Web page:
Summing it all up, I will put it into 3 categories. Teams with a +6.0 Stock Market Indicator or higher were a perfect 16-0-1 (100%). Teams in the +4 to +5.5 range were 96-26-10 (80.3%). Teams in the +1.5 to +3.5 two-year Stock Market Indicator range were 289-133-42 (71.3%). The team that had a +1.5 Stock Market Indicator or higher had 401 improved their record, 159 have a weaker record and 53 have the same record meaning 74.1% of the time, teams in that category improved or had the same record.
This year there is just one team that falls into the 100% bracket of +6 on the two-year Stock Market Indicator. Middle Tennessee had a record of 16-10 in 2009 and 2010 for an average of 8 wins per season and last year had just 2. At the +5.5 total is Ohio St who avg’d 11.5 wins in ’09-’10 but had just 6 last year and also Troy who avg’d 8.5 wins in ’09-’10 but had just 3 last year. Below is a list of all teams that are calling for a Bull Market this year including nine teams with a +4 Stock Market Indicator or more meaning they have an 83% chance of maintaining or improving their record this year.
2012’s Bull Market Teams
|Team||Stock Market #|
Like all of my charts I put in my magazine, there is a two-way street to this Stock Market Indicator. When I reviewed the numbers since 1990, it was surprising that team’s with a -4.5 Stock Market Indicator or lower, which was a much greater sampling than the -7 or lower actually achieved a better percentage. While two teams managed to improve their record at the very top of the chart, none did in -6.5 or -6.0. In fact of teams that had a -6.0 Stock Market Indicator or lower, only 2 managed to improve their record. In 2003 Navy which went from 8-5 to 10-2 and 2000 South Carolina which went from 8-4 to 9-3. The biggest drop offs were 1998 Tulane which had a -7.5 Stock Market Indicator and went from 12-0 to 3-8. Interestingly in 1998 I called for Washington St to go from a Rose Bowl to last place in the Pac-10 - which they did and in the 2 year Stock Market Indicator they were -6.0 and went from 10-2 to 3-8. Others that achieved large drop offs were 2008 Ball St which went from 12-2 to 2-10 with a -6 Stock Market Indicator and 1996 Army which went from 10-2 to 4-7 with a -5.5 Stock Market Indicator. Last year Miami, Oh topped this list with a -8.5 Stock Market indicator and plummeted from 10-4 in 2010 with a MAC Championship to just 4-8 last year. In fact last year all six teams with a -5 indicator or lower ended up with weaker records last year!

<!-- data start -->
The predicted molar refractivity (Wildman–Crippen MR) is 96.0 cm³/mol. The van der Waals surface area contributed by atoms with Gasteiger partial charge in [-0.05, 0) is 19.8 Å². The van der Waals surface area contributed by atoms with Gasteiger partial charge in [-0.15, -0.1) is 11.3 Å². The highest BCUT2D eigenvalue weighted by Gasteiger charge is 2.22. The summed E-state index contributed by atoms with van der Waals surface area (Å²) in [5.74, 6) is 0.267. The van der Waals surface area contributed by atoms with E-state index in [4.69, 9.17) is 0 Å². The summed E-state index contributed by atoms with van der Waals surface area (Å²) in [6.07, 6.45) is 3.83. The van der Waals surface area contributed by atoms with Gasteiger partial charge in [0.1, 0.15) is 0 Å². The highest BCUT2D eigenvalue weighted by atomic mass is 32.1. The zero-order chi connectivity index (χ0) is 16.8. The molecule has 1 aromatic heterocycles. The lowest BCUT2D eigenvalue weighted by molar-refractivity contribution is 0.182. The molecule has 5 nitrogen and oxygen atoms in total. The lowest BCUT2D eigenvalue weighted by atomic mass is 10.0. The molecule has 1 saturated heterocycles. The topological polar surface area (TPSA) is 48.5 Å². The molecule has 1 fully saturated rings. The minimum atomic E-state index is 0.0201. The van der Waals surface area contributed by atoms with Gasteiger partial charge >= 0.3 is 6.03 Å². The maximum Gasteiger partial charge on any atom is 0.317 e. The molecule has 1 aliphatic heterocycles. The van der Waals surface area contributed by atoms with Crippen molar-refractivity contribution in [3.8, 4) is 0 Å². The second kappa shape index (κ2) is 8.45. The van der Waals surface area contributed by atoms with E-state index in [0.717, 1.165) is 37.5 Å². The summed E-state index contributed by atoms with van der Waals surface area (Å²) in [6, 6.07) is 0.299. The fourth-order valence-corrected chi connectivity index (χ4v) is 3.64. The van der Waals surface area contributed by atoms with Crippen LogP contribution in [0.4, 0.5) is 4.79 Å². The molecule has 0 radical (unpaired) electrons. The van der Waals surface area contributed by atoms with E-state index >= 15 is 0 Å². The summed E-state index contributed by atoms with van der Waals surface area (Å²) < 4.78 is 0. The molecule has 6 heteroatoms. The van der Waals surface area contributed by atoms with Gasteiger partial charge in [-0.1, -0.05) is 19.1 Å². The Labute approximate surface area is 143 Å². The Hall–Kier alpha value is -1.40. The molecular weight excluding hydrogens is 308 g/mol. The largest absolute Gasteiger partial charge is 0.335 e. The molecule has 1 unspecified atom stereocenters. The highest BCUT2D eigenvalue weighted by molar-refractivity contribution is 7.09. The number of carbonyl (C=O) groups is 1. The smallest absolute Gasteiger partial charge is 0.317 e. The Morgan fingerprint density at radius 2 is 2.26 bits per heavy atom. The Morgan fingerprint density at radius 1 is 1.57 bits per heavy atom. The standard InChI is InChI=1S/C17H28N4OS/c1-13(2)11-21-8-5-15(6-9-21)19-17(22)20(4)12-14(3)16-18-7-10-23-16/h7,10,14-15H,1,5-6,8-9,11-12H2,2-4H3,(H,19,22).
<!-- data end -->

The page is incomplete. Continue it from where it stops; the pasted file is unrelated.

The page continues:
|Weaker||Stronger||Same||% Better or||Weaker||Stronger||Same||% Better or|
|Market #||Next Yr||Next Yr||Next Yr||Same Next Yr||Next Yr||Next Yr||Next Yr||Same Next Yr|
A look at the 2-year Stock Market Indicator shows a power trend of basically 80% if teams have a -2.0 Stock Market Indicator or less since 1990. Unlike the above positive Market Indicator, there were actually two teams that bucked the trend with a -7.5 or -7 and improved but overall the chart has higher percentages. Teams that had a Stock Market Indicator of -5 or lower had a weaker or the same record the next year 90.6% of the time with 73 having a weaker record, only 8 managing to improve and 4 having the same record. Even teams with a Stock Market Indicator of -3.0 to -4.5 were in an 80% category having a weaker record 162 times and improving the record just 45 and the same record 19 times. Unlike the positive Market Indicator, I was not pleased with the results of -1.5 so the chart really should be cut off at 2.0. The teams in the -2.0 to -2.5 Stock Market Indicator had a weaker or same record the next year 73.0% of the time.
Bottom line is that a 90.6% trend of a weaker or same record if teams have a -5 indicator or less, -3 to -4.5 is 80% and -2 to -2.5 73%. Overall, teams that had -2 Stock Market Indicator or lower had the weaker or the same record basically 80% of the time.
The teams this year that have trends going in a downward Bear direction at the top of that chart in the 90% category are WKU, which was 2-22 the prior 2 years for an average of 1 wins per season and improved to 7-5 last year giving them a Stock Market Indicator of -6. Arkansas St had a record of 8-16 the previous 2 years or an average of 4 wins per seasons and improved to 10 last year (-6 Stock Market Indicator). Houston had a record of 15-11 or an average of 7.5 wins per season and improved to 13-1 last year for a -5.5 Stock Market Indicator. Eastern Michigan and Michigan both checked in a -5.
Here is a complete listing of all of this year’s teams with a Bear Market in their forecast:
2012’s Bear Market Teams
|Team||Stock Market #|
|San Jose St||-3.5|